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The American Association of Geographers Annual Meeting, Washington 2019

A blog by Dr Martin Danyluk In April I attended the American Association of Geographers (AAG) Annual Meeting in Washington, DC. The AAG, to my knowledge, is the largest annual gathering of geographers in the world, with attendance routinely exceeding 9,000. And it truly is a circus: the conference features thousands of presentations—sprawling across dozens …

A day in the life of a Health Geographer… Stephanie Coen

A blog by Dr Stephanie Coen Hiya! (as I’ve learned to say since I’ve landed in the UK from Canada!) I’m still working on my UK vocab and expressions, so please feel free to help me out. Some of my faves so far are “chin wag, “you alright?” (which in Canada = “is something wrong?”), …

Geographical Association Conference 2019

A blog by Lorna Burnell, PhD student  On Tuesday 9th April I once again headed to the annual Geographical Association (GA) conference to represent the School of Geography with Elaine Watts, which this year was hosted by the University of Manchester.  This annual conference is a chance for geography teachers from across the country to …

Map of the month. Spring flows in the River Dove

A blog by Dr Matt Johnson The 1:10 000 Ordnance Survey map sheet SK 15 SW shows the Derbyshire-Staffordshire border running through Dovedale. The version of the map shown here is from 1978; the sheet as a whole is centred on Ilam, extending from Milldale in the northeast to Calton in the southwest. Although this …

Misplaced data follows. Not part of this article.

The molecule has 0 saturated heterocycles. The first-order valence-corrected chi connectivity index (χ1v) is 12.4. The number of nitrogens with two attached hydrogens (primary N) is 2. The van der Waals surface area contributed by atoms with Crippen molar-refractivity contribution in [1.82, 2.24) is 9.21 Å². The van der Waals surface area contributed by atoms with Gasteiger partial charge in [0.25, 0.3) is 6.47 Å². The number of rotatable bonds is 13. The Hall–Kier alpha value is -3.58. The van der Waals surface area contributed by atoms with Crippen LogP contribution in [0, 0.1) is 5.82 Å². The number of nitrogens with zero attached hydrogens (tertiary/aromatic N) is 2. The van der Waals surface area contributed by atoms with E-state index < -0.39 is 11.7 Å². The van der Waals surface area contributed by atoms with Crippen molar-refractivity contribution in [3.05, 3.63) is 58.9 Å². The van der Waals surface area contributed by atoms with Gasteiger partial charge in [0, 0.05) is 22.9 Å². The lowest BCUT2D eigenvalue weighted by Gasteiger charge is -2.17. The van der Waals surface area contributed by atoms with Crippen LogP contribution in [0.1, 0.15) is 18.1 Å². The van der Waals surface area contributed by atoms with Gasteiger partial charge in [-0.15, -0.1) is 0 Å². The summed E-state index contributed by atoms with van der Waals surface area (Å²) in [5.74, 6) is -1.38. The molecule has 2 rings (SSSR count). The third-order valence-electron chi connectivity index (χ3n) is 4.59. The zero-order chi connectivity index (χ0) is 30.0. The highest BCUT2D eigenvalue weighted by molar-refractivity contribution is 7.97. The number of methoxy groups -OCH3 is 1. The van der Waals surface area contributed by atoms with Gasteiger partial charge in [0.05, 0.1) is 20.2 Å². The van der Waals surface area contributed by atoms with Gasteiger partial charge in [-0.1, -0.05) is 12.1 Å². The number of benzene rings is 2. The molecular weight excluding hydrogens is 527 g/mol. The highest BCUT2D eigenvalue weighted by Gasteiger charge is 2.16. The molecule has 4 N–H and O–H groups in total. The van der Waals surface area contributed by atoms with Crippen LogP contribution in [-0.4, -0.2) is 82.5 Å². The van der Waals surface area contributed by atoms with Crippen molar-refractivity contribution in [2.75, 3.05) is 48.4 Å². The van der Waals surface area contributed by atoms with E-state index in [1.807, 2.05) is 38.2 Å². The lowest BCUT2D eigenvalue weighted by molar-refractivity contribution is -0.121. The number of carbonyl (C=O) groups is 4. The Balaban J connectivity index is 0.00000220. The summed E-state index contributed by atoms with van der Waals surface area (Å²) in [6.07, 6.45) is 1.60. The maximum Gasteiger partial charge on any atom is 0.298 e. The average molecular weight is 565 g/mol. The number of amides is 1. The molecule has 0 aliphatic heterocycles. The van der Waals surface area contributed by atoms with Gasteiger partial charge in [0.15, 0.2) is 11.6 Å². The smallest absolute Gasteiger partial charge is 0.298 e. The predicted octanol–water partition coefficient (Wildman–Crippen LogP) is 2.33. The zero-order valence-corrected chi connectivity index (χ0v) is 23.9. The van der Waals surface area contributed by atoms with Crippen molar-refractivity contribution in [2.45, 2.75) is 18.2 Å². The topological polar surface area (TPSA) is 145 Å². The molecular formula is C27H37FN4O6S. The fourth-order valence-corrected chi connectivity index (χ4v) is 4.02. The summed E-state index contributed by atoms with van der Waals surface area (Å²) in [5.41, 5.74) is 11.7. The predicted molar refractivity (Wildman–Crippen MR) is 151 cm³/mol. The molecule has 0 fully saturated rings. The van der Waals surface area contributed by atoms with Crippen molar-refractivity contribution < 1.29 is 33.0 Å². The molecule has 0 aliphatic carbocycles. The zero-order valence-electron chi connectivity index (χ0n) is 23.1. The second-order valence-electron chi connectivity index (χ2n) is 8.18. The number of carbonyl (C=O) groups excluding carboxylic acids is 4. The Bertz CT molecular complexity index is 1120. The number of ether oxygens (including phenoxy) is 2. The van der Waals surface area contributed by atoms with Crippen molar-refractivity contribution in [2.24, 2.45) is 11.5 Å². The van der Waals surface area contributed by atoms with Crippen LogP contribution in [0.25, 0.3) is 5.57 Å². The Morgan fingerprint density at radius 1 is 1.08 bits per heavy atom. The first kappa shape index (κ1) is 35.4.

Steps in a region that survived a climate change

A blog by PhD student Haydar Martinez Izquierdo Dyrzo The ancient Maya and the modern Maya that live today are strangers for me. Their habits, values, beliefs, identity, and life’s purpose has been always different from those of the people in other regions of Mexico. As a Mexican, I can understand some of their culture, …

Capers in the woods: Reflections on a fun PhD

A blog by Vivyan Lisewski-Hobson Having just submitted my PhD I thought it was a good time to reflect on my experiences after over 4 years at Nottingham.  When I started my integrated Masters my kids were just 2 and 4 years old, a lot of people thought I was mad.  I think I agree …

A day in the life of….Martin Danyluk

A blog by Dr Martin Danyluk I am an Assistant Professor here at the School of Geography, and I started my position only recently, in January 2019. I’m also brand new to the UK, having arrived here from Canada on New Year’s Eve—a strange and disorienting time to land in a new country! Prior to …

Assessing the impact of aquaculture on lakes in the Philippines

A blog by Charlotte L. Briddon Hi, my name is Charly and I am a third year PhD student at the University of Nottingham in the School of Geography. Prior to this I completed my undergraduate degree at the University of Southampton followed by a MSc in Geoscience Research at Keele University, For this I …

Careers with Geography Event

A blog by Cordelia Freeman The School of Geography’s largest careers event of the year took place in February. This was an informal, networking style event where ten alumni who studied in the School of Geography came back to speak to our students about their career experiences. Over some drinks, over seventy students were able …

A conference in eight haikus

A blog by Dr Adam Algar In January 2019, I travelled to Malaga, Spain to attend the 9th Bienniel Meeting of the International Biogeography Society, funded by the School of Geography. I am an old hand at the (unfortunately abbreviated) IBS meetings, having only missed one since 2007, but this edition had several particular highlights. …